This is a good biography of William Tyndale by a Protestant — and of course the Protestant take on Tyndale is that, for translating the Bible into English, the Catholic Church hunted him down and killed him (by strangulation, explosion, and burning — you can’t take any chances with these heretics!). The Catholic Church, also of course, has a different take, denying among other things that it had any objection to translating the Bible into English so long as it was a non-heretical translation (in this regard I’ll just note that the first complete Catholic Bible was not published in English until 1609, 74 years after the first complete Protestant version, so apparently the Catholic Church thought a non-heretical translation required great care indeed). An additional complication is that Tyndale opposed Henry VIII’s attempt to annul his marriage to Catherine of Aragon so that he could marry Anne Boleyn, which ensured that (for a while, at least) neither the king of England nor the pope had much use for this particular Englishman.
In all events, it’s interesting and comforting to think about how differently we — especially we Americans — would now view the matter of translating the Bible into English. Aside from books that contain either the hardest of hardcore pornography or instructions for building weapons of mass destruction, it’s difficult to imagine any American now raising any serious legal objection to the translation into English of any book. As for Scripture, we have lots of different translations, and it would be hard to imagine anything that would be more strongly protected under the First Amendment than their publication: Such a bar would be a triple violation of that amendment, since it would likely be held to establish some religion(s), otherwise prohibit its free exercise, and abridge freedom of the press. And then there are the guarantees the courts have found elsewhere in the Constituion in the equal-protection, due-process, and privileges-or-immunities clauses …. Best of all, and regardless of what the courts would say regarding the Constitution, I think that few Americans today would favor such restrictions even if they were constitutionally allowable.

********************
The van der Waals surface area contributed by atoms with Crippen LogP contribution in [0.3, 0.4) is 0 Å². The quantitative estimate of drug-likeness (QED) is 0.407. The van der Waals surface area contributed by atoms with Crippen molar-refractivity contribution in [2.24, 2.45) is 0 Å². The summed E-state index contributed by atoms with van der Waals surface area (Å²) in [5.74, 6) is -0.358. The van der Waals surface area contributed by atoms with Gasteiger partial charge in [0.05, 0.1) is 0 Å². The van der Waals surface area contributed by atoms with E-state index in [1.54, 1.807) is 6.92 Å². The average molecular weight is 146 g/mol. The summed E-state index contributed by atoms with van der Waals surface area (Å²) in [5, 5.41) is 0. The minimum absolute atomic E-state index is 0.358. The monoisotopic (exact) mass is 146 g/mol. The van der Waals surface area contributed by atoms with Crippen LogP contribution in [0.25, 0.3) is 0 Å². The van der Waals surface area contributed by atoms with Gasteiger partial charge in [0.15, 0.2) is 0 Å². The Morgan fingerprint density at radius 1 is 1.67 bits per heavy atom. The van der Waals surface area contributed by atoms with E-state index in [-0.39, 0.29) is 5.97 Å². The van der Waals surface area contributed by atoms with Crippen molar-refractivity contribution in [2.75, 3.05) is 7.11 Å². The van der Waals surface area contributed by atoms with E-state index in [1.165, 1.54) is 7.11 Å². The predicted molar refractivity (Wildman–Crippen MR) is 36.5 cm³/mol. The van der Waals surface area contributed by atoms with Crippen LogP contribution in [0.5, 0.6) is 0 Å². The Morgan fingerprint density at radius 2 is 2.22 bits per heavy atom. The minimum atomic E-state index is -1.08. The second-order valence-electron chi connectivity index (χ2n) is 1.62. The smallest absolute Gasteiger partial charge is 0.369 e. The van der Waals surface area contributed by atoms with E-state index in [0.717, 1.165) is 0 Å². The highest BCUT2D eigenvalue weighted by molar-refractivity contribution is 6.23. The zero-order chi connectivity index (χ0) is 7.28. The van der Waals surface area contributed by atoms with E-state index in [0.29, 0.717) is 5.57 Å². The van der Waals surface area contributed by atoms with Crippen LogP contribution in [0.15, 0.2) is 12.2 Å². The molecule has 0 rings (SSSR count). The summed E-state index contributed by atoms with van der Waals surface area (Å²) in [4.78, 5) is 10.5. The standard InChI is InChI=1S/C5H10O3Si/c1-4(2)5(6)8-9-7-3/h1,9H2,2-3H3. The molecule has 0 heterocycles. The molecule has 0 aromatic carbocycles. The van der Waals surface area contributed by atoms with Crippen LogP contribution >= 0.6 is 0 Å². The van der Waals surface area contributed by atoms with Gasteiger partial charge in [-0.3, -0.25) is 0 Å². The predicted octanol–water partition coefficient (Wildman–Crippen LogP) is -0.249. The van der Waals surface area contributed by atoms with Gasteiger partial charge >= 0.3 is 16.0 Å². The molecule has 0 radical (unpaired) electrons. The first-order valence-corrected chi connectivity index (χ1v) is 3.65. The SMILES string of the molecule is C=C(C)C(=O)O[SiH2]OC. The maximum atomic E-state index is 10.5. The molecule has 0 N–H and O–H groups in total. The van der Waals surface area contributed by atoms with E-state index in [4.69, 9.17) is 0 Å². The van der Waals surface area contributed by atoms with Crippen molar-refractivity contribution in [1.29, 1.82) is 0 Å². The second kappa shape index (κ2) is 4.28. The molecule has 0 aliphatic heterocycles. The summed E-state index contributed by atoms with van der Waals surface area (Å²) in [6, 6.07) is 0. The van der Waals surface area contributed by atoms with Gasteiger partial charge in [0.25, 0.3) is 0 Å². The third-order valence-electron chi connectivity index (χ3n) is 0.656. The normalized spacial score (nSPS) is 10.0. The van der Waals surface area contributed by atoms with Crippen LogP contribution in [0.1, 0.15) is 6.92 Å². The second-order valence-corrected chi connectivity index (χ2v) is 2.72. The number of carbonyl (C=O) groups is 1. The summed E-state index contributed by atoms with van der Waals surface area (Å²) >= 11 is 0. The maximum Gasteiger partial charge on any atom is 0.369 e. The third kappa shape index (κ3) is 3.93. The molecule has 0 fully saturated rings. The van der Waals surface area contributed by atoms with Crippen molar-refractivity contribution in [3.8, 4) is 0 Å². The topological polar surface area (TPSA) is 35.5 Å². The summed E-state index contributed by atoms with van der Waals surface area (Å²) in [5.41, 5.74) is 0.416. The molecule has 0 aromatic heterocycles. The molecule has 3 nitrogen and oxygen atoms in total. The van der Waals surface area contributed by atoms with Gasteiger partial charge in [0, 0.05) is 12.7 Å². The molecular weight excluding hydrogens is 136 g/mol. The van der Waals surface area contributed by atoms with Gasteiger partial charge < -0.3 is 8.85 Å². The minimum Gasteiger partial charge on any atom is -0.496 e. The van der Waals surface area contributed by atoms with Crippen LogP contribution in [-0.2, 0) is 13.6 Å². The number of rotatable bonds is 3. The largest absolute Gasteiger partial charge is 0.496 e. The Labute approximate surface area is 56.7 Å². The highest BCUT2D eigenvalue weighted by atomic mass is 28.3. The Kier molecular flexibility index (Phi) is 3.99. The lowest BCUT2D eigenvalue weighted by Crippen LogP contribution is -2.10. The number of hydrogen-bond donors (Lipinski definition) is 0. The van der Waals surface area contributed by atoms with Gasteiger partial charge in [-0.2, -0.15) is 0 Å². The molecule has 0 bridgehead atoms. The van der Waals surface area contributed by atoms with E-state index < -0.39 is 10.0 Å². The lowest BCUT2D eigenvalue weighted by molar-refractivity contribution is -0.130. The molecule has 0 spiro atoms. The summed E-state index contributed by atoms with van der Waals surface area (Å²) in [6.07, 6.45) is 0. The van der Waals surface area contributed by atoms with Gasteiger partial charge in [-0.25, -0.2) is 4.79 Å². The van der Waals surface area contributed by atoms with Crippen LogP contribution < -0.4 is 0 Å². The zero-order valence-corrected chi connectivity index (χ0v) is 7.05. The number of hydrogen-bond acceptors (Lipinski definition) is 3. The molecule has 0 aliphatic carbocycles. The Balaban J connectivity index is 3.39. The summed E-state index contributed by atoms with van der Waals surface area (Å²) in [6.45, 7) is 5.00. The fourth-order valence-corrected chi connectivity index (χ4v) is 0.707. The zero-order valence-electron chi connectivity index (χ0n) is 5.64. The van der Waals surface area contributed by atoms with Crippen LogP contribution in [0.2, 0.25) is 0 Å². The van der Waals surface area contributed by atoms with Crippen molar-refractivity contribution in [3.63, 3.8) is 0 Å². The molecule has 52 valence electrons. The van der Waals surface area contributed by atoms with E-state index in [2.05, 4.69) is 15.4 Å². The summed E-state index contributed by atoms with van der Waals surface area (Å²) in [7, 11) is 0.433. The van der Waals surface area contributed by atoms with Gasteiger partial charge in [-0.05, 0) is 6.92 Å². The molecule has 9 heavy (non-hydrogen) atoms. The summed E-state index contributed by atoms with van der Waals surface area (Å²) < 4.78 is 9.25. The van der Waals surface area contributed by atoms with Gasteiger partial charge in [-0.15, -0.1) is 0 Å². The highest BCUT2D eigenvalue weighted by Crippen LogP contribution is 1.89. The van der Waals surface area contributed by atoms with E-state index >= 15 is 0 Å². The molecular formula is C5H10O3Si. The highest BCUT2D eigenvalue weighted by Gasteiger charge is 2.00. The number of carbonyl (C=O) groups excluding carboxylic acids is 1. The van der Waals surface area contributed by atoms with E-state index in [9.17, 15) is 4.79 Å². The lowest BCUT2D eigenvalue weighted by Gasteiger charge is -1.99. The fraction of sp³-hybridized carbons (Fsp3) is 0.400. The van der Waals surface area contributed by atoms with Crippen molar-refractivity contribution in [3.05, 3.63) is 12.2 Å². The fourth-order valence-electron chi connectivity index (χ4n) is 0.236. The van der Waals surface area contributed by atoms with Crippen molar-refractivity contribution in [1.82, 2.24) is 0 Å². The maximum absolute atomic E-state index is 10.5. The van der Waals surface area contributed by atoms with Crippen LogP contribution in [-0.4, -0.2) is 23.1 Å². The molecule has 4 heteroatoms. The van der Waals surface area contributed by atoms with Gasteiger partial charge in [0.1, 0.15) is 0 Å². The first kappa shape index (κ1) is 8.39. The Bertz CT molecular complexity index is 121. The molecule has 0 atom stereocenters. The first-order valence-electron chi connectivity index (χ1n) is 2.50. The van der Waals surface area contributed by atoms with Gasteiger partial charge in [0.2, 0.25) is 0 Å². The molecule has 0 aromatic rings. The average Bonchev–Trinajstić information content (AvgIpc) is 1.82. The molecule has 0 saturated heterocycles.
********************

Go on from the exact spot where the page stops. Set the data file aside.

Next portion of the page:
For a Protestant especially, I think, being able to possess a Bible that you can read goes to faith’s core. That’s what makes Tyndale’s biography such an inspiring one. And, again, can any present-day American — Protestant or Catholic, Muslim or Jew, believer or nonbeliever — imagine the defense of any official prohibition on reading a Bible of one’s choice? Inconceivable.
A couple of items from the book’s concluding chapter:
- It begins (163) with an epigraph from C.S. Lewis’s English Literature in the Sixteenth Century (that is, a book from Lewis’s “day job” as a university professor): “[Tyndale] is like a man sending messages in war, and sending the same message often because it has a chance if any one runner will get through. … [Tyndale] was directly or indirectly devoted to the same purpose: to circulate the ‘gospel’ either by comment or translation.”
- And there is this from the book’s penultimate paragraph (165): “We need Tyndales who translate the Bible into the languages of forgotten people groups [sic] around the world. We need Tyndales to proclaim the gospel through the written page in the face of imminent danger.” Alas, while we Americans are lucky, there are many places elsewhere in the world where those needs remain.